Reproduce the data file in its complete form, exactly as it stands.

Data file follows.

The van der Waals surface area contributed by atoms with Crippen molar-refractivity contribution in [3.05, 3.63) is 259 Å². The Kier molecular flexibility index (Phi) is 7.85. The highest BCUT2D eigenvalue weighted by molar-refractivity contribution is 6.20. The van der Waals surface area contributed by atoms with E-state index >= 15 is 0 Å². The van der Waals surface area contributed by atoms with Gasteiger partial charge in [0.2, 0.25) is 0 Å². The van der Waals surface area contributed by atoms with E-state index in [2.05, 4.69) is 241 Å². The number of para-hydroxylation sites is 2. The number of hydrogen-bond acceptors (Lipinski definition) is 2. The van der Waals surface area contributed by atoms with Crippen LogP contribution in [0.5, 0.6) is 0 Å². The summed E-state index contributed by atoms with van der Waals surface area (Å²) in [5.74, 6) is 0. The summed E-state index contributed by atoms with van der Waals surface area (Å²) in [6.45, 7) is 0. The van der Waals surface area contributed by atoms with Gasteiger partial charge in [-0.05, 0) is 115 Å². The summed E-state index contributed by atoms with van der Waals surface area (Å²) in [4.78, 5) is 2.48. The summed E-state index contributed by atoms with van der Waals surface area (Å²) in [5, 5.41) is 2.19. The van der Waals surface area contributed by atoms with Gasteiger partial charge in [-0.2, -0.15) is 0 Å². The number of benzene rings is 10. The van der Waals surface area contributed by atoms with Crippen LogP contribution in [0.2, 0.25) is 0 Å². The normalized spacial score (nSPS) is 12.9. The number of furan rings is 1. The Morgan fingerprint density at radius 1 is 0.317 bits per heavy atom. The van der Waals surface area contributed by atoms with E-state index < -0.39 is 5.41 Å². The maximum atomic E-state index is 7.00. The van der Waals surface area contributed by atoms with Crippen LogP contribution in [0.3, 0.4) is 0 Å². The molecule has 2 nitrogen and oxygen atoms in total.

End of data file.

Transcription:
The van der Waals surface area contributed by atoms with Crippen molar-refractivity contribution in [3.05, 3.63) is 259 Å². The Kier molecular flexibility index (Phi) is 7.85. The highest BCUT2D eigenvalue weighted by molar-refractivity contribution is 6.20. The van der Waals surface area contributed by atoms with E-state index >= 15 is 0 Å². The van der Waals surface area contributed by atoms with Gasteiger partial charge in [0.2, 0.25) is 0 Å². The van der Waals surface area contributed by atoms with E-state index in [2.05, 4.69) is 241 Å². The number of para-hydroxylation sites is 2. The number of hydrogen-bond acceptors (Lipinski definition) is 2. The van der Waals surface area contributed by atoms with Crippen LogP contribution in [0.5, 0.6) is 0 Å². The summed E-state index contributed by atoms with van der Waals surface area (Å²) in [5.74, 6) is 0. The summed E-state index contributed by atoms with van der Waals surface area (Å²) in [6.45, 7) is 0. The van der Waals surface area contributed by atoms with Gasteiger partial charge in [-0.05, 0) is 115 Å². The summed E-state index contributed by atoms with van der Waals surface area (Å²) in [4.78, 5) is 2.48. The summed E-state index contributed by atoms with van der Waals surface area (Å²) in [5, 5.41) is 2.19. The van der Waals surface area contributed by atoms with Gasteiger partial charge in [-0.2, -0.15) is 0 Å². The number of benzene rings is 10. The van der Waals surface area contributed by atoms with Crippen LogP contribution in [0.2, 0.25) is 0 Å². The normalized spacial score (nSPS) is 12.9. The number of furan rings is 1. The Morgan fingerprint density at radius 1 is 0.317 bits per heavy atom. The van der Waals surface area contributed by atoms with E-state index < -0.39 is 5.41 Å². The maximum atomic E-state index is 7.00. The van der Waals surface area contributed by atoms with Crippen LogP contribution in [0.3, 0.4) is 0 Å². The molecule has 2 nitrogen and oxygen atoms in total.